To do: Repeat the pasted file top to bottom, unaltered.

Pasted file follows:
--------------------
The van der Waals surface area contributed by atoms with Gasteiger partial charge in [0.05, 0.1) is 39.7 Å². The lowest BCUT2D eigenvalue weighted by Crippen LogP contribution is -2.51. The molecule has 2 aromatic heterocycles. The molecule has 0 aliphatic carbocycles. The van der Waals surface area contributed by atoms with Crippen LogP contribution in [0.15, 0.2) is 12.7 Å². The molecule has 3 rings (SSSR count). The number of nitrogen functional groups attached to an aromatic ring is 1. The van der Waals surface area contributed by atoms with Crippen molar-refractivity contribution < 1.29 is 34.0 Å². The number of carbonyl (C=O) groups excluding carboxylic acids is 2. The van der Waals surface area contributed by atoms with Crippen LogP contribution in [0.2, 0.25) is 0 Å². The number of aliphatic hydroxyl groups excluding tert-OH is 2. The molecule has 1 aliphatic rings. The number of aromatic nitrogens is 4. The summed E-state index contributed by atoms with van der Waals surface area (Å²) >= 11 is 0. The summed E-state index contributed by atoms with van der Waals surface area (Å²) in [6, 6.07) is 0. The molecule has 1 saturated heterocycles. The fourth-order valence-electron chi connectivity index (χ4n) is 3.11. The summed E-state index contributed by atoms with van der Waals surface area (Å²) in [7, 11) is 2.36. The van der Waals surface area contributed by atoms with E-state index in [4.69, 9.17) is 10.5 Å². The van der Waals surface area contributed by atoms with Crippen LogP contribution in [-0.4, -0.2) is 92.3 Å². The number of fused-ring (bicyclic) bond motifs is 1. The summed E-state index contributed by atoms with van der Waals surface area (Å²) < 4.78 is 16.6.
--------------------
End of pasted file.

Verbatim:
The van der Waals surface area contributed by atoms with Gasteiger partial charge in [0.05, 0.1) is 39.7 Å². The lowest BCUT2D eigenvalue weighted by Crippen LogP contribution is -2.51. The molecule has 2 aromatic heterocycles. The molecule has 0 aliphatic carbocycles. The van der Waals surface area contributed by atoms with Crippen LogP contribution in [0.15, 0.2) is 12.7 Å². The molecule has 3 rings (SSSR count). The number of nitrogen functional groups attached to an aromatic ring is 1. The van der Waals surface area contributed by atoms with Crippen molar-refractivity contribution < 1.29 is 34.0 Å². The number of carbonyl (C=O) groups excluding carboxylic acids is 2. The van der Waals surface area contributed by atoms with Crippen LogP contribution in [0.2, 0.25) is 0 Å². The number of aliphatic hydroxyl groups excluding tert-OH is 2. The molecule has 1 aliphatic rings. The number of aromatic nitrogens is 4. The summed E-state index contributed by atoms with van der Waals surface area (Å²) >= 11 is 0. The summed E-state index contributed by atoms with van der Waals surface area (Å²) in [6, 6.07) is 0. The molecule has 1 saturated heterocycles. The fourth-order valence-electron chi connectivity index (χ4n) is 3.11. The summed E-state index contributed by atoms with van der Waals surface area (Å²) in [7, 11) is 2.36. The van der Waals surface area contributed by atoms with E-state index in [4.69, 9.17) is 10.5 Å². The van der Waals surface area contributed by atoms with Crippen LogP contribution in [-0.4, -0.2) is 92.3 Å². The number of fused-ring (bicyclic) bond motifs is 1. The summed E-state index contributed by atoms with van der Waals surface area (Å²) < 4.78 is 16.6.